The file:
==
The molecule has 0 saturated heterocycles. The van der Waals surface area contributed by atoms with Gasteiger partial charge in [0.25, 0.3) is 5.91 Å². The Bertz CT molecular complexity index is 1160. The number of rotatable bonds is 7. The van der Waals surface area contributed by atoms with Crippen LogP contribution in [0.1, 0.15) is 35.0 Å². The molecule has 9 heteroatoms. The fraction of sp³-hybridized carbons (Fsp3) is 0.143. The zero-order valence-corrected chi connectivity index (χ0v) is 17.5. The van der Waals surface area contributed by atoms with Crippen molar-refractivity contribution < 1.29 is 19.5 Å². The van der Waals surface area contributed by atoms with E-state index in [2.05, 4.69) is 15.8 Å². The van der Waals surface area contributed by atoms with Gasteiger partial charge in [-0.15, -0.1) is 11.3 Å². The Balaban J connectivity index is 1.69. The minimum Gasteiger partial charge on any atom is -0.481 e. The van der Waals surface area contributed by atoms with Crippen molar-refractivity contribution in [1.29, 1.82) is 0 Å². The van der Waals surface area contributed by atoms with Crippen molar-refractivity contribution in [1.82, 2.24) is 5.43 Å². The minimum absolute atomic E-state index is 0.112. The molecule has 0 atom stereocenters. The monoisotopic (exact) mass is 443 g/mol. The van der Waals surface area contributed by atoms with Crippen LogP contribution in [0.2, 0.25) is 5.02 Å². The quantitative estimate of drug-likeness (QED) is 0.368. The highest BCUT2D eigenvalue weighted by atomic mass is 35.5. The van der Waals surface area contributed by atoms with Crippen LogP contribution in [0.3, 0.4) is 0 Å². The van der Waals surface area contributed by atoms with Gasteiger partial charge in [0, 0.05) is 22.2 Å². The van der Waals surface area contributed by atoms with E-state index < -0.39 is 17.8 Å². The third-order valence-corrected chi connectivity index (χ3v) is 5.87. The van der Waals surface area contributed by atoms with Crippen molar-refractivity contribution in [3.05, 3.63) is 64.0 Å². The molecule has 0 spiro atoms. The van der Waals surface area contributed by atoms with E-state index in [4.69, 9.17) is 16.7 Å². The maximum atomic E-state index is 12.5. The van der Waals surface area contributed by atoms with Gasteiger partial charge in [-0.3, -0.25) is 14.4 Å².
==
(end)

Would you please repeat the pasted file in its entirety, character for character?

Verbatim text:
The molecule has 0 saturated heterocycles. The van der Waals surface area contributed by atoms with Gasteiger partial charge in [0.25, 0.3) is 5.91 Å². The Bertz CT molecular complexity index is 1160. The number of rotatable bonds is 7. The van der Waals surface area contributed by atoms with Crippen LogP contribution in [0.1, 0.15) is 35.0 Å². The molecule has 9 heteroatoms. The fraction of sp³-hybridized carbons (Fsp3) is 0.143. The zero-order valence-corrected chi connectivity index (χ0v) is 17.5. The van der Waals surface area contributed by atoms with Crippen molar-refractivity contribution < 1.29 is 19.5 Å². The van der Waals surface area contributed by atoms with E-state index in [2.05, 4.69) is 15.8 Å². The van der Waals surface area contributed by atoms with Gasteiger partial charge in [-0.15, -0.1) is 11.3 Å². The Balaban J connectivity index is 1.69. The minimum Gasteiger partial charge on any atom is -0.481 e. The van der Waals surface area contributed by atoms with Crippen molar-refractivity contribution in [1.29, 1.82) is 0 Å². The van der Waals surface area contributed by atoms with Crippen molar-refractivity contribution in [1.82, 2.24) is 5.43 Å². The minimum absolute atomic E-state index is 0.112. The molecule has 0 atom stereocenters. The monoisotopic (exact) mass is 443 g/mol. The van der Waals surface area contributed by atoms with Crippen LogP contribution in [0.2, 0.25) is 5.02 Å². The quantitative estimate of drug-likeness (QED) is 0.368. The highest BCUT2D eigenvalue weighted by atomic mass is 35.5. The van der Waals surface area contributed by atoms with Crippen LogP contribution in [0.3, 0.4) is 0 Å². The van der Waals surface area contributed by atoms with Gasteiger partial charge in [0, 0.05) is 22.2 Å². The van der Waals surface area contributed by atoms with E-state index < -0.39 is 17.8 Å². The third-order valence-corrected chi connectivity index (χ3v) is 5.87. The van der Waals surface area contributed by atoms with Crippen molar-refractivity contribution in [3.05, 3.63) is 64.0 Å². The molecule has 0 spiro atoms. The van der Waals surface area contributed by atoms with E-state index in [4.69, 9.17) is 16.7 Å². The maximum atomic E-state index is 12.5. The van der Waals surface area contributed by atoms with Gasteiger partial charge in [-0.3, -0.25) is 14.4 Å².